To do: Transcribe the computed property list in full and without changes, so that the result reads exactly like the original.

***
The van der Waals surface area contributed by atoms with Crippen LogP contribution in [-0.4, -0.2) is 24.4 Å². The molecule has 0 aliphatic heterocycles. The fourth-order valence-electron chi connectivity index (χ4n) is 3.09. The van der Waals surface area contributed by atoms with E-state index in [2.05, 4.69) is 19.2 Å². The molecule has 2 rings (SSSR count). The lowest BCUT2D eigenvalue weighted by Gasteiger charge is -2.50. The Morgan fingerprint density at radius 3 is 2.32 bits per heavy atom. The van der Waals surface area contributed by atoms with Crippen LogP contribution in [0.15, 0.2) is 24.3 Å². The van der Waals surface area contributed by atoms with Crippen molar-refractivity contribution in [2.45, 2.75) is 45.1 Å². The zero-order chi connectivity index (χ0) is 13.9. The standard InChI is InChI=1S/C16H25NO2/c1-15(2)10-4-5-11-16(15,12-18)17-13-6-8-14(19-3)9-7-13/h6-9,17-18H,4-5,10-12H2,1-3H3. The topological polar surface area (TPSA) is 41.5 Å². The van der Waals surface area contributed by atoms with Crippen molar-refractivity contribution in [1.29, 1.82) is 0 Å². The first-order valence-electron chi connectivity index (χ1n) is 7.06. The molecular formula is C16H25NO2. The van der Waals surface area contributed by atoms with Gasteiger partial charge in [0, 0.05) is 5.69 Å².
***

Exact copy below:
The van der Waals surface area contributed by atoms with Crippen LogP contribution in [-0.4, -0.2) is 24.4 Å². The molecule has 0 aliphatic heterocycles. The fourth-order valence-electron chi connectivity index (χ4n) is 3.09. The van der Waals surface area contributed by atoms with E-state index in [2.05, 4.69) is 19.2 Å². The molecule has 2 rings (SSSR count). The lowest BCUT2D eigenvalue weighted by Gasteiger charge is -2.50. The Morgan fingerprint density at radius 3 is 2.32 bits per heavy atom. The van der Waals surface area contributed by atoms with Crippen LogP contribution in [0.15, 0.2) is 24.3 Å². The van der Waals surface area contributed by atoms with Crippen molar-refractivity contribution in [2.45, 2.75) is 45.1 Å². The zero-order chi connectivity index (χ0) is 13.9. The standard InChI is InChI=1S/C16H25NO2/c1-15(2)10-4-5-11-16(15,12-18)17-13-6-8-14(19-3)9-7-13/h6-9,17-18H,4-5,10-12H2,1-3H3. The topological polar surface area (TPSA) is 41.5 Å². The van der Waals surface area contributed by atoms with Crippen molar-refractivity contribution in [1.29, 1.82) is 0 Å². The first-order valence-electron chi connectivity index (χ1n) is 7.06. The molecular formula is C16H25NO2. The van der Waals surface area contributed by atoms with Gasteiger partial charge in [0, 0.05) is 5.69 Å².